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Petrol and diesel car ban: what you can buy and drive after 2035

The government has pushed back the ban on petrol and diesel cars until 2035; we dissect exactly what this means for you

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You’ve probably heard by now that the much-scrutinised 2030 UK ban on the sale of new petrol and diesel cars has been pushed back to 2035. According to the Department for Transport, 52% of the UK’s transport emissions come from cars, with the ban being designed to help the nation reach the government’s target of net-zero emissions by the mid-century.

But what does this mean for you? Are you going to be forced to drive an electric car? Do you have to sell your petrol or diesel car? In this guide we’ll outline the current plans to decarbonise Britain’s roads and what current owners and future buyers can expect.

What cars are banned after 2035?

The old 2030 petrol and diesel car ban meant that manufacturers were only allowed to sell cars that could ‘drive a significant distance with zero emissions’. In plain English, this meant that the only cars you’d be able to buy from new will be plug-in hybrid and fully-electric models, as well as some advanced full-hybrid cars.

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However, the revised version of the government’s plan means that the 2030 deadline has been pushed back to 2035. The caveat of this, however, is that the only cars that will be able to be bought from new are fully-electric BEVs (battery electric vehicles) such as the Tesla Model Y, Vauxhall Corsa Electric and MG4 EV, as well as hydrogen fuel-cell cars like the Toyota Mirai. However, unlike the previous plan, hybrid models have not been granted a stay of execution for another five years.

Can I still drive my petrol and diesel car after 2035?

In short: yes. The 2035 ban on the sales of new petrol and diesel cars won’t affect existing car owners. You will still be able to drive your petrol or diesel car – and you’ll still be able to buy and sell them on the used market.

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That being said, it’s likely more deterrents will be brought in over time in order to persuade people to make the switch to electric. Cities such as Oxford are already considering establishing their own iterations of London’s Ultra-Low Emissions Zone (ULEZ), while it’s possible extra taxes could be implemented on those driving petrol and diesel vehicles in the future.

Do you still get government grants for electric cars?

Up until June 2022, the UK government offered an incentive to people planning to make the switch to electric in the form of a £2,500 grant (once a £5,000 grant) to all EVs costing under £35,000.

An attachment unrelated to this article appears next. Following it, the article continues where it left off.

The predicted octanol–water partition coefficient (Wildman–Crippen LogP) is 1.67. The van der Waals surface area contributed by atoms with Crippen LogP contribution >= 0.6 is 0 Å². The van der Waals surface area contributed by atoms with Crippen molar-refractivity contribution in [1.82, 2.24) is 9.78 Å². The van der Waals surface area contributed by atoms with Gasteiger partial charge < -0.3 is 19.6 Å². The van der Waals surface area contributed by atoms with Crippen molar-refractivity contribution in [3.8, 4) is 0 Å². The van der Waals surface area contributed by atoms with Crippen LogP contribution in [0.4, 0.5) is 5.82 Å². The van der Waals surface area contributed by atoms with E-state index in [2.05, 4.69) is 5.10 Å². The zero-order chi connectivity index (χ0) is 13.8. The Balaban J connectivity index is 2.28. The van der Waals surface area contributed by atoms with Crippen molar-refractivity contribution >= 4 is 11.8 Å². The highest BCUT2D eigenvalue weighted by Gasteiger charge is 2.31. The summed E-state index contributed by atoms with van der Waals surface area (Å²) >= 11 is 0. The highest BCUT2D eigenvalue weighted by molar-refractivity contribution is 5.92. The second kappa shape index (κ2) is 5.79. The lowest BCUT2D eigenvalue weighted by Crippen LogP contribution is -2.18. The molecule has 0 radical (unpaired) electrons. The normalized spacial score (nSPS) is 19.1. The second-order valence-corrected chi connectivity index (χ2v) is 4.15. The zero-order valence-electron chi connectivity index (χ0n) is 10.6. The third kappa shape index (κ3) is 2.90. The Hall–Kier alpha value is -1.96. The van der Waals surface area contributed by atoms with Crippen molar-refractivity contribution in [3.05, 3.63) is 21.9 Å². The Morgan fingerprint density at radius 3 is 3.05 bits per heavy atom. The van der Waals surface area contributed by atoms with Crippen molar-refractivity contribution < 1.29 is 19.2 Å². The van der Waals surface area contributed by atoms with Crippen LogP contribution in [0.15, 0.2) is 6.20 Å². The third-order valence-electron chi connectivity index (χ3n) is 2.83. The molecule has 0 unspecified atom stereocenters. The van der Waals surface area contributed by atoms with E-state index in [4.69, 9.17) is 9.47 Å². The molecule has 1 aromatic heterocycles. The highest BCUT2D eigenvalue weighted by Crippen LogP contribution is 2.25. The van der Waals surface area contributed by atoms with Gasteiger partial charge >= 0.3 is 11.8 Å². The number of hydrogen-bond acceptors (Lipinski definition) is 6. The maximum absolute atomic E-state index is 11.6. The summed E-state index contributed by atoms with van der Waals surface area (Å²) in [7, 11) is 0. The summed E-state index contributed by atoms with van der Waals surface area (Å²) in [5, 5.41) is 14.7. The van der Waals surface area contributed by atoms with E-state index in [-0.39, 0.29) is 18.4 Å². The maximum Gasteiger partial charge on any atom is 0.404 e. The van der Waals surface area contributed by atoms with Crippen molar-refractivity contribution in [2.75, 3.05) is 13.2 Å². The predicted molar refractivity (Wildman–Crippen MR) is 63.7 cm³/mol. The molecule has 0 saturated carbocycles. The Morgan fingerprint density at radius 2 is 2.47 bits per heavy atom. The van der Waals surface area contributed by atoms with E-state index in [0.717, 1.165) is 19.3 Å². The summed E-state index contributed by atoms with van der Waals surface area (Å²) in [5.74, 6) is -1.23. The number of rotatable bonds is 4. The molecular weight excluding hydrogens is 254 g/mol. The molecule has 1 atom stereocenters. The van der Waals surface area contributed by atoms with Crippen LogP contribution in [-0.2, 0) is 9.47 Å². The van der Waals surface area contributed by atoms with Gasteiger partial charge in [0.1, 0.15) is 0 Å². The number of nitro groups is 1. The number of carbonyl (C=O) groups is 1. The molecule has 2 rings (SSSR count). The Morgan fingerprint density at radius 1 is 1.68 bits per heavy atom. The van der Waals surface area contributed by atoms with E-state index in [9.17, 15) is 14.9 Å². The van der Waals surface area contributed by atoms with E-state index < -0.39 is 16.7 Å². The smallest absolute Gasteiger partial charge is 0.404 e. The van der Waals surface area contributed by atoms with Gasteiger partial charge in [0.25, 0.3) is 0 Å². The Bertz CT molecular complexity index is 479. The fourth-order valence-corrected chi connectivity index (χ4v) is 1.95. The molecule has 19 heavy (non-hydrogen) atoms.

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This is no longer offered, though – our page on the UK electric car grant and electric van grant goes more in-depth on this topic – although there is still a small incentive for van owners, as well as a grant for those living in flats or rented accommodation who want to install an EV charger.

Should I buy an electric car now or wait?

Whether you should buy an electric car now or wait until after the 2035 deadline purely depends on your current situation and lifestyle. Buying an electric car outright is still pretty expensive; there are several competitive finance deals thanks to strong residuals, but an EV will ultimately cost more to buy than the petrol equivalent.

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There’s also range to consider; if you’re frequently travelling up and down the country, the limited range of some electric cars could be an issue. The UK’s charging infrastructure, while growing, currently does not meet the demand, meaning queues and faulty chargers can pose problems. Topping-up using a public rapid charger can be just as expensive as filling up with fuel, too – if you don’t have access to a home wallbox, you probably won’t see savings over running a combustion-engined car.

Saying that, most EVs offer a range of well over 200 miles, which should be more than sufficient for most buyers. Electric cars also slot into the lowest 2% Benefit-in-Kind tax bracket for company car drivers, making choosing an EV something of a no-brainer in that regard.

Ultimately, it depends on your current situation: if you plan to mostly charge at home and only do the occasional longer journey, an electric car could be the perfect choice – especially if you’re after a new company car. Our list of the best electric cars showcases our favourite options currently on sale.

However, if you’re not living in the city or don’t have access to any form of home charging, we’d probably advise postponing your switch to electric – especially until public charging becomes cheaper and more widely available. 

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Hello there, I’m Tom Jervis and I have the pleasure of being the Content Editor here at DrivingElectric. Before joining the team in 2023, I spent my time reviewing cars and offering car buying tips and advice on DrivingElectric’s sister site, Carbuyer. I also continue to occasionally contribute to the AutoExpress magazine – another of DrivingElectric’s partner brands. In a past life, I worked for the BBC as a journalist and broadcast assistant for regional services in the east of England – constantly trying to find stories that related to cars!

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